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Abuja and challenges of infrastructure

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TRULY, before any settlement, town or community could be termed developed, such must have a surfeit of infrastructural facilities in place. Putting the same issue in different words, a city devoid of infrastructure is like an Oba (king) without a crown. This explains why experts have identified infrastructure deficit as a major constraint to Nigeria’s development. So, to address this problem, successive governments had introduced various policies aimed at bridging the gap.

That is the case with the Federal Capital Territory, FCT, where the administration of Senator Bala Mohammed has been working assiduously since 2010 to provide basic infrastructure for the territory. And boy! He is making a huge success of it. These projects have in turn created employment opportunities for thousands of Nigerians.

The world over, infrastructure projects are by their nature, social investments, especially in developing climes like ours. That is why the World Bank’s estimate that African governments face infrastructure investment deficit of $93billion annually calls for serious concern from all and sundry.

To resolve this issue, some stakeholders  have canvassed for a speedy passage of  the “Development  Planning and Project Continuity  Bill” currently before the National Assembly,  which would make it mandatory for every government in Nigeria to continue the implementation of projects initiated by the past administration(s).

When passed into law, the Bill would also make development planning compulsory for all tiers of government in Nigeria as a means of creating coherence and measurable targets in developmental initiatives by all governments to facilitate the expeditious achievement of the goals set out by government.

In the FCT, in order to make life meaningful for the citizenry, the Bala Mohammed-led administration has been working round-the-clock to provide roads, bridges, sewages, potable water, housing, schools and hospitals for both indigenes and residents of the nation’s capital city. In this regard, the entire FCT has been divided into districts, which have also been grouped into development phases to wit: phases 1 to 4. These are to make provision of these essential facilities easier, orderly and faster.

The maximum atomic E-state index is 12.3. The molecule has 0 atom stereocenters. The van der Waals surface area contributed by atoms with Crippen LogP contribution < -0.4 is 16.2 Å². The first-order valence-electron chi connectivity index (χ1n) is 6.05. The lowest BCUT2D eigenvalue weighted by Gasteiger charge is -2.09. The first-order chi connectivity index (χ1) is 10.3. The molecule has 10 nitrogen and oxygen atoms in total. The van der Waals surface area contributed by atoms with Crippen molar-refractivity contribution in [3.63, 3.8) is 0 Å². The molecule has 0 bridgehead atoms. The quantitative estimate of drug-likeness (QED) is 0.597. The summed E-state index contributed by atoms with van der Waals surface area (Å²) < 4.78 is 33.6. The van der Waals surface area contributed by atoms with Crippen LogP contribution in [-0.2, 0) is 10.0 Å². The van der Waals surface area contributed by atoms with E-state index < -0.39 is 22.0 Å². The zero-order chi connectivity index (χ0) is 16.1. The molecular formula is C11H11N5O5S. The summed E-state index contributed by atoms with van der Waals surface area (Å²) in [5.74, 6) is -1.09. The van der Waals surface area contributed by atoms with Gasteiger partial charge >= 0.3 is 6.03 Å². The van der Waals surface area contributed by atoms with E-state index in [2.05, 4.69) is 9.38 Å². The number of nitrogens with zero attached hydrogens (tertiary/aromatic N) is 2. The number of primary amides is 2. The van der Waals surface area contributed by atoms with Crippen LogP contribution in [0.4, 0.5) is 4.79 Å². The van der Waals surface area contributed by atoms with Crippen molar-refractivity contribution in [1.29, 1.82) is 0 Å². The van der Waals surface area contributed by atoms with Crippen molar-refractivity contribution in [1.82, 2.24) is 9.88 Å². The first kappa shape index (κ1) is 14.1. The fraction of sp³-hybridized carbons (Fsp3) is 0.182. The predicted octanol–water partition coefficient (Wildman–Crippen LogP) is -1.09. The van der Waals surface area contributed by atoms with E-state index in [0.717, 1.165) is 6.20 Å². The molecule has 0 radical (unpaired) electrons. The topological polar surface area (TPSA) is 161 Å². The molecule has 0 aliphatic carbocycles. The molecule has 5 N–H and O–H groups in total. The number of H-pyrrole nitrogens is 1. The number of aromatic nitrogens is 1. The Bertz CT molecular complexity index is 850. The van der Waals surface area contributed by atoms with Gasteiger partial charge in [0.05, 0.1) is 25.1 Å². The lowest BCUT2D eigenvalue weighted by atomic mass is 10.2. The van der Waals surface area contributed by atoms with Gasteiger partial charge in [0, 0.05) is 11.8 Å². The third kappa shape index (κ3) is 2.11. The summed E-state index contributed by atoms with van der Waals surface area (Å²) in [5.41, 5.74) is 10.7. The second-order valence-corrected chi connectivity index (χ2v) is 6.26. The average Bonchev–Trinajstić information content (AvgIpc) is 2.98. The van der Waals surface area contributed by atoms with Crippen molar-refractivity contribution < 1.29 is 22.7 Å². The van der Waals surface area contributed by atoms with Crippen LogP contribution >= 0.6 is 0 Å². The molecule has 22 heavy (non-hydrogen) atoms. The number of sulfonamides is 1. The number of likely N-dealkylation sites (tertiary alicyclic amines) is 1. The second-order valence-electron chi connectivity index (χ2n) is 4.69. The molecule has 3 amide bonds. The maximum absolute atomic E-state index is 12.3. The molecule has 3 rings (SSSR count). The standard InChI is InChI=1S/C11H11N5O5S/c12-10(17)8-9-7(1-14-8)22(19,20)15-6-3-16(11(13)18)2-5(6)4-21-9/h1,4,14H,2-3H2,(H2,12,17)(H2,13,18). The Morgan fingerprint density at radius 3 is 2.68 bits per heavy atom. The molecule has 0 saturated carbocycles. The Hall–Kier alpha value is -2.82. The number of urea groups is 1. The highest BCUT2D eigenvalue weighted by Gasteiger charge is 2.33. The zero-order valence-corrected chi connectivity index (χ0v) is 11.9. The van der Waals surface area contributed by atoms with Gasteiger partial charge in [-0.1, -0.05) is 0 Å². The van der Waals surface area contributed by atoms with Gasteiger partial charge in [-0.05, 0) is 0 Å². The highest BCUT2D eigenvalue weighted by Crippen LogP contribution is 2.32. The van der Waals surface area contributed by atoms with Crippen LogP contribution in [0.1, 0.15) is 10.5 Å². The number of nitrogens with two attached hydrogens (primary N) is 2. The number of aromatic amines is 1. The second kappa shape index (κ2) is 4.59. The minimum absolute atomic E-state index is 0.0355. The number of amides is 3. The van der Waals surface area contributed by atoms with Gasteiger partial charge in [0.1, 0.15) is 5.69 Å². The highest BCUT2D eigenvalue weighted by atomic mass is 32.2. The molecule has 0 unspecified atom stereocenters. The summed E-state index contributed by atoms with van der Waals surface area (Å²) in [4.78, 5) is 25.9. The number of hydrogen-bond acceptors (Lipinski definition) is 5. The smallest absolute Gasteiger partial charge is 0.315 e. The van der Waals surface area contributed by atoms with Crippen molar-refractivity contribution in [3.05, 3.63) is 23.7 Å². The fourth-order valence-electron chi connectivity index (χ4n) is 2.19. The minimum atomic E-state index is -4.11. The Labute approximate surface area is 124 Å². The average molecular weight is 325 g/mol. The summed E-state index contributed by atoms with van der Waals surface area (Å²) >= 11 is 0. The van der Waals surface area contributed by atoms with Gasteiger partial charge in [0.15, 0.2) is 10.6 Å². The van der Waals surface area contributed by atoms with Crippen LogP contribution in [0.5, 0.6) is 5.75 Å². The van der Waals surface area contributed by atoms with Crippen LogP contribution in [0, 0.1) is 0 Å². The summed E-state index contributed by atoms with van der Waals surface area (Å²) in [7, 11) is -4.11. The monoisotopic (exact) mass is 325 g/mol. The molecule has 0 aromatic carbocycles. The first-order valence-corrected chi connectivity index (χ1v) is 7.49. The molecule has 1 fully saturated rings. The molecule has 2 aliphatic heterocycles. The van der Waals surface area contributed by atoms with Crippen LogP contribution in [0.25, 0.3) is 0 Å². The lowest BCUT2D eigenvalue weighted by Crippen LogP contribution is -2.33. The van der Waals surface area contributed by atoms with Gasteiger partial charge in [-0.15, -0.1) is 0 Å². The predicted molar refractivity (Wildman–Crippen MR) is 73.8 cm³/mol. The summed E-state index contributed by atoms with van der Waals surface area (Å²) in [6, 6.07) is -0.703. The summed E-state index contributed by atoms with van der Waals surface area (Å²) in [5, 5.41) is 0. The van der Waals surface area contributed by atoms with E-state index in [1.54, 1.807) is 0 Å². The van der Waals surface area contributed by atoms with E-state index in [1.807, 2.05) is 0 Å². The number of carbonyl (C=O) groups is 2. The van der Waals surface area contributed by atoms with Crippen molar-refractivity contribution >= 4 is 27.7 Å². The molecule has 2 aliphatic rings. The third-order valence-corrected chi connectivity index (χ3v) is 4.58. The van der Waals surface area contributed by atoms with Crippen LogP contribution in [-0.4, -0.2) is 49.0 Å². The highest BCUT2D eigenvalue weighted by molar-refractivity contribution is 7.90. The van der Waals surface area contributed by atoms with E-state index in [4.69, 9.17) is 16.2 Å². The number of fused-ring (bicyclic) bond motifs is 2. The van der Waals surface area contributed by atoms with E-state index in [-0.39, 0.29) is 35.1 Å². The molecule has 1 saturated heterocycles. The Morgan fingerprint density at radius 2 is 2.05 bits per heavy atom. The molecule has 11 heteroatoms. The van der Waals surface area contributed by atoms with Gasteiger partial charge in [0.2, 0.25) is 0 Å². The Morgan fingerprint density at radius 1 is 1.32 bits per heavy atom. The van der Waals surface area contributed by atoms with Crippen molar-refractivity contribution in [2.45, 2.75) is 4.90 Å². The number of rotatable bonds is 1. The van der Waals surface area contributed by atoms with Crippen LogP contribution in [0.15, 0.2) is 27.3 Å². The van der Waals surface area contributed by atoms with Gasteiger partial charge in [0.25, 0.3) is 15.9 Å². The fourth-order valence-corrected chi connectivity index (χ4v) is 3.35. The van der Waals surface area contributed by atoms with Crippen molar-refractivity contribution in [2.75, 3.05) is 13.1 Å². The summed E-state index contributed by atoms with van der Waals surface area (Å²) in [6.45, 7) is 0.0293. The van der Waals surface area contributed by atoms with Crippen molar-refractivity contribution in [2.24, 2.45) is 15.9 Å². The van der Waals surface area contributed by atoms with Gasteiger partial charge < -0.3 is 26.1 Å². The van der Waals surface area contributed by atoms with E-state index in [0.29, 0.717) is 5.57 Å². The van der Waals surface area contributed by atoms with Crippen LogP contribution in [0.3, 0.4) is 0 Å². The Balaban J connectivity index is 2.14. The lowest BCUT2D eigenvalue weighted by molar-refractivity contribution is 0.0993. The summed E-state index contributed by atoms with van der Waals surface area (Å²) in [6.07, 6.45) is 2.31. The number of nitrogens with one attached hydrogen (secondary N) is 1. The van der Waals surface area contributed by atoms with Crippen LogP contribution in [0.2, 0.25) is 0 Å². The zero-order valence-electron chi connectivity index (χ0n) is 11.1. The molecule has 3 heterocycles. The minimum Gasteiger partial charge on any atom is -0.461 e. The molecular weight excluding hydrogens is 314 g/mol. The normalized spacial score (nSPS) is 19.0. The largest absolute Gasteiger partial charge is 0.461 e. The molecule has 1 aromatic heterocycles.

Phase 1 district has all the districts with the exception of Guzape fully developed with infrastructure. The districts include Asokoro district (Cadastral Zone A04); Central Business (Cadastral A04); Garki 1 District (Cadastral Zone A03), Guzape Cadastral Zone A09); Maitama District (Cadastral Zone A05 and AO6); Wuse District (Cadastral Zone AO3) and Wuse 11 District (Cadastral Zone AO3).

Similarly, Phase 2, which has most of the districts developed include: Durumi, Utako, Jabi, Wuye, Kado, Mabuchi, Katampe (& Katampe Ext), Jahi, Dakibiya, Kaura, Duboyi, Gaduwa and Dutse.

Phase 3 has Gwarimpa, Galadima, Dakwo, Lokogoma, Wumba, Saraji, Kabusa, Okanji, Pyakasa, Nbora and Karma.

Phase 4 district, which is still being developed include Karsana, Sabon gida, Idu, Idogwari, Kaba, Kajini, Ketti, Shertti Cheche, Waru-Pouma, Gwari, Bude, Chafe, Jaite, Mamusa, Burum and Purfun.

Above all, there are suburban districts. These are districts that are not within the Federal Capital City, FCC, but because of their proximity to the FCC, have attracted some development, with thousands of those who work in the FCC residing there. These include Kubwa, Gwagawalada, Karu, Jikwoyi, Lugbe, Chika, Kuchigworo, Mpape and Dei-Dei.

Apart from tackling the problematic issue of land racketeering, the Abuja light rail and the Abuja-Kaduna railway projects (Lots 1A and 3) embarked upon by the incumbent FCT administration is expected to be completed by the first quarter of 2015, which will transport a total of 700,000 passengers daily. While these projects are equally expected to create thousands of business opportunities, plans for mono-rail project have reached an advanced stage.